Utah’s Petroglyph Garden

Petroglyph Panel at Fremont Indian State Park & Museum
Photo Courtesy Sevier County
Kreig Rasmussen, Photographer

Hi, I’m Ru Mahoney with Stokes Nature Center in Logan Canyon.

Utah’s culture is rich with vestiges of our pioneer history, and the landscape is accented by visible signs of the European settlers who forged our modern communities. But the tapestry of Utah’s cultural heritage is interwoven with much older threads, as indelible and enduring as the landscape itself.

In the 1980’s, in the southwestern quadrant of central Utah, the construction of interstate 70 unearthed a secret over one thousand years old. The valleys and canyons of what is now Sevier County, already known as a seasonal thoroughfare for the Paiute, had an even older history as home to the largest community of Fremont Indians ever discovered. Influenced by their Anasazi cousins to the southwest, the Fremont culture encompassed a diverse group of tribes that inhabited the western Colorado Plateau and the Great Basin area from roughly 400 to 1350 A.D. Archaeologists tell us they were a people of ingenuity in their engineering, aggression in their social interactions, and lasting creativity in their artistic expression. Divergent theories on their fate suggest they drove the Anasazi out of the Four Corners region and eventually migrated to further landscapes, or that northern groups of Fremont peoples joined with bands of Shoshone and became the Ute Indians of the Uinta. Whatever the truth of their ultimate fate may be, nowhere is their history more tangible than at Fremont Indian State Park just south of Sevier, UT along I-70. This year-round state park offers visitors a treasure trove of artifacts and curated exhibits in an excellent visitor’s center. But the most authentic interaction with these past peoples comes from exploring the surrounding landscape.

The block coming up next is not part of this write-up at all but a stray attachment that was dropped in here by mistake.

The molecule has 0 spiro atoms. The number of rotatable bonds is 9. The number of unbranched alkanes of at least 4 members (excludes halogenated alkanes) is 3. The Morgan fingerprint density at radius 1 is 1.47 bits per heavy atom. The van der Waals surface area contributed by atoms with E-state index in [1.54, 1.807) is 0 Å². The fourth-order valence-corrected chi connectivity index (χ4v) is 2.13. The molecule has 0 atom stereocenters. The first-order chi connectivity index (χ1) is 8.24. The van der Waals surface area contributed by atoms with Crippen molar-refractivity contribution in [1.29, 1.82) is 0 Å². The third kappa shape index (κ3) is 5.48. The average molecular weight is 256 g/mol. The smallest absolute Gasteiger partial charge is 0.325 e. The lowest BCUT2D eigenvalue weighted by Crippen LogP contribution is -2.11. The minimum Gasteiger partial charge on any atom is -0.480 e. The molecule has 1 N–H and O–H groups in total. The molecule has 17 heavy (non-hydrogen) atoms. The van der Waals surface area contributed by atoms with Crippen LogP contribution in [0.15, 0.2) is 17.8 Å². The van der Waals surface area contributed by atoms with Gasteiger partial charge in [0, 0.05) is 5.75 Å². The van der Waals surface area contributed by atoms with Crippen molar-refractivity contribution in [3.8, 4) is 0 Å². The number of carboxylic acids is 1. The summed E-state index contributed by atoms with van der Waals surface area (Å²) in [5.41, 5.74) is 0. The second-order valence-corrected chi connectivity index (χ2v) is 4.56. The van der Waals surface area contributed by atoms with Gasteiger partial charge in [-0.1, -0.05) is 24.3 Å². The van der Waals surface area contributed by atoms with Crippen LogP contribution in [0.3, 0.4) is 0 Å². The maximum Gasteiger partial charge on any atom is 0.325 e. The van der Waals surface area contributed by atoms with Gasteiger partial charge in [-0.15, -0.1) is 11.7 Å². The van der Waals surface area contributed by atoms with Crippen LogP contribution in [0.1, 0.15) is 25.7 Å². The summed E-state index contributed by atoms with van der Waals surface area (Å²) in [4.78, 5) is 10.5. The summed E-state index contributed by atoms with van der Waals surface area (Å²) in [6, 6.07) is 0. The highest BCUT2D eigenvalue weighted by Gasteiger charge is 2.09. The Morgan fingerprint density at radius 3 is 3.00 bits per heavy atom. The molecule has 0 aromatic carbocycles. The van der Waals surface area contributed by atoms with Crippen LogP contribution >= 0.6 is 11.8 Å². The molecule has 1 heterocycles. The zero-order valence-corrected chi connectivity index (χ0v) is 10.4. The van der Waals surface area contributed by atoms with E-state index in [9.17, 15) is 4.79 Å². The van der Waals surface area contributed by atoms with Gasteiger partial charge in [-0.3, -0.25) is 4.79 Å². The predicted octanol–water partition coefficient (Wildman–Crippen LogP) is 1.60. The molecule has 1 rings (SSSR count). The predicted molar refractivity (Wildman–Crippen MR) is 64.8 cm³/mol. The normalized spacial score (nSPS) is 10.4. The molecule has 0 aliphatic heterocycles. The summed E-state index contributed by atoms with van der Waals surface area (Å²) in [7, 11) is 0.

Driving the winding road into Clear Creek Canyon, ghostly figures begin to emerge; pictographs painted in shades of ocher and umber, and pale petroglyphs carved into the canyon walls, reveal an archaic and epic account of Utah’s ancestral past. A unique creation story, in which a shrike leads the Fremont people from a dark and cold underworld through the stem of reed into the warm world above, plays out across the canyon walls. A craggy outcrop of rock in the shape of an eagle is said to be watching over the reed to the underworld below to insure nothing wicked escapes into our world. A concentric lunar calendar and an abundance of zoomorphics speak of a cultural identity conceived in relation to the broader astrological world, and a reverence for anthropomorphized neighbors such as bighorn sheep and elk. Spider Woman Rock juxtaposes a powerful figure of Native American mythology with the pedestrian humility of a nursing mother. And Cave of 100 Hands is a visceral exhibition of a humanity simultaneously reminiscent and divergent from our own.

While the Fremont culture is believed to have died out or been absorbed by other modern groups, Clear Creek Canyon and the rock art sites of Fremont Indian State Park are significant among the modern Kanosh and Koosharem Bands of the Paiute who began using the area and leaving their own indelible marks on the canyon walls after the disappearance of the Fremont peoples around 1400 A.D. On the vernal and autumnal equinox (occurring in the third or fourth week of March and September each year) the eagle rock casts its shadow over the reed rock at dawn, breathing life into ancient tales of our ancestral history.